All the organs I have ever played as resident, have always been in equal temperament, but the harpsichord allowed me to experiment with various others. What strikes me about the alternative tunings, is the fact that they restrict the music which can be played, which is probably not a bad thing if you wish to play early music in a French church, for example.

 

The problems start when the organist gets itchy feet and wants to play different music, and that is surely the main problem.

 

Yes, it would be nice to hear Haarlem in meantone or Werkmeister something or other, but then, I wouldn't be able to enjoy Reger played on such a superlative instrument.

 

I don't doubt the marvellous sonorities achievable with historic tempers. A harpsichord tuned in meantone has a unique richness in certain keys, which seems to make the instrument grow in musical stature, but even Bach recognised the value of all the keys sounding more or less in tune, and wrote music that way, as per the 48 P & F's.

 

I know that when I heard the old organ at Alkmaar for the first time, it was quite startling to my ears, so I have to agree with Nigel. Whether I could live with nothing but old-tempers or not, I am not sure.

 

Perhaps organ-builders should incorporate clever little flaps and slides, which operate electronically on each and every pipe at the flick of a rotary switch....an engineering challenge too far, at a guess.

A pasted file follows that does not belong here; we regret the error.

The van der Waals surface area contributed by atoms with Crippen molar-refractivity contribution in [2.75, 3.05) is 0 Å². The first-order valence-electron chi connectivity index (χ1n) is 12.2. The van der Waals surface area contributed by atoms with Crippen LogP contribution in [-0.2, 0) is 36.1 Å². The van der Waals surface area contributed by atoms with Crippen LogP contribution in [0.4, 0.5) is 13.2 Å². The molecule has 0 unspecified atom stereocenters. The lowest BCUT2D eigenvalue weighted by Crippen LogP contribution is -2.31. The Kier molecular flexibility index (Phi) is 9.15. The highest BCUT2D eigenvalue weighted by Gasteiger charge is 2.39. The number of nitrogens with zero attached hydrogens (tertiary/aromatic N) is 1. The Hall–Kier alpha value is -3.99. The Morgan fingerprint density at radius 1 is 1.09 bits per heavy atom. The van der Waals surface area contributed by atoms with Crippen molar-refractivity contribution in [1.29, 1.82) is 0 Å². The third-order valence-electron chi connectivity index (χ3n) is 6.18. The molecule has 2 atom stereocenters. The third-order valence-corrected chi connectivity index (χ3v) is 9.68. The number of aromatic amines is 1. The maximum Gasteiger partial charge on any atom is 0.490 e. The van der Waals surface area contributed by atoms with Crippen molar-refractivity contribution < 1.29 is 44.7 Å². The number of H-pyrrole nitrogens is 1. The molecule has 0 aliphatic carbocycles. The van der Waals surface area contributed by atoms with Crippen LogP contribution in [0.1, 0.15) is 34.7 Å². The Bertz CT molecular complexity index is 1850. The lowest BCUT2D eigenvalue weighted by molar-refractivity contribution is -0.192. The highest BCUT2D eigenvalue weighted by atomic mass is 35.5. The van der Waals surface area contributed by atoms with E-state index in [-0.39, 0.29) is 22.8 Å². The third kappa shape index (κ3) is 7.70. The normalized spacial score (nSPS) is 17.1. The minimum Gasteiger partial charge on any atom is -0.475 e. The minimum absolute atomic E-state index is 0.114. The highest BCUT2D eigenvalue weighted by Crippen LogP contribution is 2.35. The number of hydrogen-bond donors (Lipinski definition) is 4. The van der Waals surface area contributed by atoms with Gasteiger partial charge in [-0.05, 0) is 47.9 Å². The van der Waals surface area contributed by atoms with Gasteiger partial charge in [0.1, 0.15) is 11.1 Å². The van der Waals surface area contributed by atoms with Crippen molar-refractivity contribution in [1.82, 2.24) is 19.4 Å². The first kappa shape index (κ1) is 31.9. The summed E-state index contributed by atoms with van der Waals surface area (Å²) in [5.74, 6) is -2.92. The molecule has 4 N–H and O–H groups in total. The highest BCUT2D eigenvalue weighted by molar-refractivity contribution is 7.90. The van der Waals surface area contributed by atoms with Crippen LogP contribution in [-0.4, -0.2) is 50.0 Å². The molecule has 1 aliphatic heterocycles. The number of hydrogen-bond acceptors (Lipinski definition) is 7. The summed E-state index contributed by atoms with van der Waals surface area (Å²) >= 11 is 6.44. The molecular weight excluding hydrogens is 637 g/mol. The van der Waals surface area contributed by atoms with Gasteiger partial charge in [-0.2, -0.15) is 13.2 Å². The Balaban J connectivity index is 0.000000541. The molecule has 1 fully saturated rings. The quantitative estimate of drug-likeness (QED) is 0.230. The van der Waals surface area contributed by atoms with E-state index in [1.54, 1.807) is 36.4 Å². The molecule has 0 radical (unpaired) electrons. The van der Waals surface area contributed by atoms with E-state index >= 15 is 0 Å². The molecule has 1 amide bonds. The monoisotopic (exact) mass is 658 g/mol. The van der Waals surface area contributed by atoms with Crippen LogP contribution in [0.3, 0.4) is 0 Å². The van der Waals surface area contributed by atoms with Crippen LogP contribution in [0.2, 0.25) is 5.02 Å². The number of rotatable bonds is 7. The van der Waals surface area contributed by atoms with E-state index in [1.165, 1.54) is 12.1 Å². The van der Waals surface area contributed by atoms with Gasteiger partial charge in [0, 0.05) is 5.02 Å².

MM

 

They say there's nothing new under the sun...

 

http://www.npor.org.uk/cgi-bin/Rsearch.cgi...ec_index=R01937

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======================

 

 

All the organs I have ever played as resident, have always been in equal temperament, but the harpsichord allowed me to experiment with various others. What strikes me about the alternative tunings, is the fact that they restrict the music which can be played, which is probably not a bad thing if you wish to play early music in a French church, for example.

 

The problems start when the organist gets itchy feet and wants to play different music, and that is surely the main problem.

 

And that, sir, is EXACTLY the myth which needs de-bunking. Yes, pure quarter or fifth comma meantone is pretty hopeless for general use; Werckmeister III isn't much better. Move into the 19th C, starting with Thomas Young, and your Reger will sound increasingly splendid.

 

Daniel Grimwood has recorded lots of Liszt on an Erard piano tuned in an unequal temperament, and it makes so much sense. There is a particular interval that Liszt uses at a moment of great excitement, which sounds simply unspeakable in equal temperament... and here it doesn't.

 

Even more recently, Sterndale Bennett (d. 1875) uses two particular dominant minor 9ths in his piano music, and he uses these two over and over, regardless of the tonal context he's working in. He uses no dominant minor 9ths at all in his orchestral music. The conclusion is therefore that these two particular chords sounded particularly well on his Broadwood piano, and he wasn't using equal temperament (which he wouldn't have been if his tuner used Broadwood's octave-laying instructions).

 

Then there's Willis I. I call David Wyld to explain how Willis organs were seldom actually equal temperament but an 'improved' version (except in rare instances - e.g. St Mary's Totnes, Devon, which WAS in equal temperament when it was built in 1861 - a fact remarkable enough that the local newspaper mentioned it in a short write-up).